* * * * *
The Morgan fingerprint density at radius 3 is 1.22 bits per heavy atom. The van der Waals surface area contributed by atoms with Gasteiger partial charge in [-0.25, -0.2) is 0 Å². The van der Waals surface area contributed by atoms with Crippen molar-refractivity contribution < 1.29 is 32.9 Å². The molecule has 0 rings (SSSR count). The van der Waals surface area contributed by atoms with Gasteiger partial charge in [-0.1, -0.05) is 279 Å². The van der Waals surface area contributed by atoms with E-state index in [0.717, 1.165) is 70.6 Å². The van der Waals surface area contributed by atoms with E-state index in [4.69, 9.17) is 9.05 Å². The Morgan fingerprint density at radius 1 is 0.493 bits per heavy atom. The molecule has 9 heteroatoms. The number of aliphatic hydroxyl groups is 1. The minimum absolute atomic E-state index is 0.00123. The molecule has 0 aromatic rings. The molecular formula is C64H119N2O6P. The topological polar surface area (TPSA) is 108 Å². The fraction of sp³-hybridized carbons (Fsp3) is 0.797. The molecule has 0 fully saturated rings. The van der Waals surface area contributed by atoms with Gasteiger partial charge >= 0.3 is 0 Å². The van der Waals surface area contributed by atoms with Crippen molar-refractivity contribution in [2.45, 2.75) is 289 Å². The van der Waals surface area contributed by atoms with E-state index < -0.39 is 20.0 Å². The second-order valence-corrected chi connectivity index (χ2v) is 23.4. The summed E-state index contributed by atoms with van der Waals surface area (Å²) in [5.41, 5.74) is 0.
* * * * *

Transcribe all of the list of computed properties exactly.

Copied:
The Morgan fingerprint density at radius 3 is 1.22 bits per heavy atom. The van der Waals surface area contributed by atoms with Gasteiger partial charge in [-0.25, -0.2) is 0 Å². The van der Waals surface area contributed by atoms with Crippen molar-refractivity contribution < 1.29 is 32.9 Å². The molecule has 0 rings (SSSR count). The van der Waals surface area contributed by atoms with Gasteiger partial charge in [-0.1, -0.05) is 279 Å². The van der Waals surface area contributed by atoms with E-state index in [0.717, 1.165) is 70.6 Å². The van der Waals surface area contributed by atoms with E-state index in [4.69, 9.17) is 9.05 Å². The Morgan fingerprint density at radius 1 is 0.493 bits per heavy atom. The molecule has 9 heteroatoms. The number of aliphatic hydroxyl groups is 1. The minimum absolute atomic E-state index is 0.00123. The molecule has 0 aromatic rings. The molecular formula is C64H119N2O6P. The topological polar surface area (TPSA) is 108 Å². The fraction of sp³-hybridized carbons (Fsp3) is 0.797. The molecule has 0 fully saturated rings. The van der Waals surface area contributed by atoms with Gasteiger partial charge >= 0.3 is 0 Å². The van der Waals surface area contributed by atoms with Crippen molar-refractivity contribution in [2.45, 2.75) is 289 Å². The van der Waals surface area contributed by atoms with E-state index < -0.39 is 20.0 Å². The second-order valence-corrected chi connectivity index (χ2v) is 23.4. The summed E-state index contributed by atoms with van der Waals surface area (Å²) in [5.41, 5.74) is 0.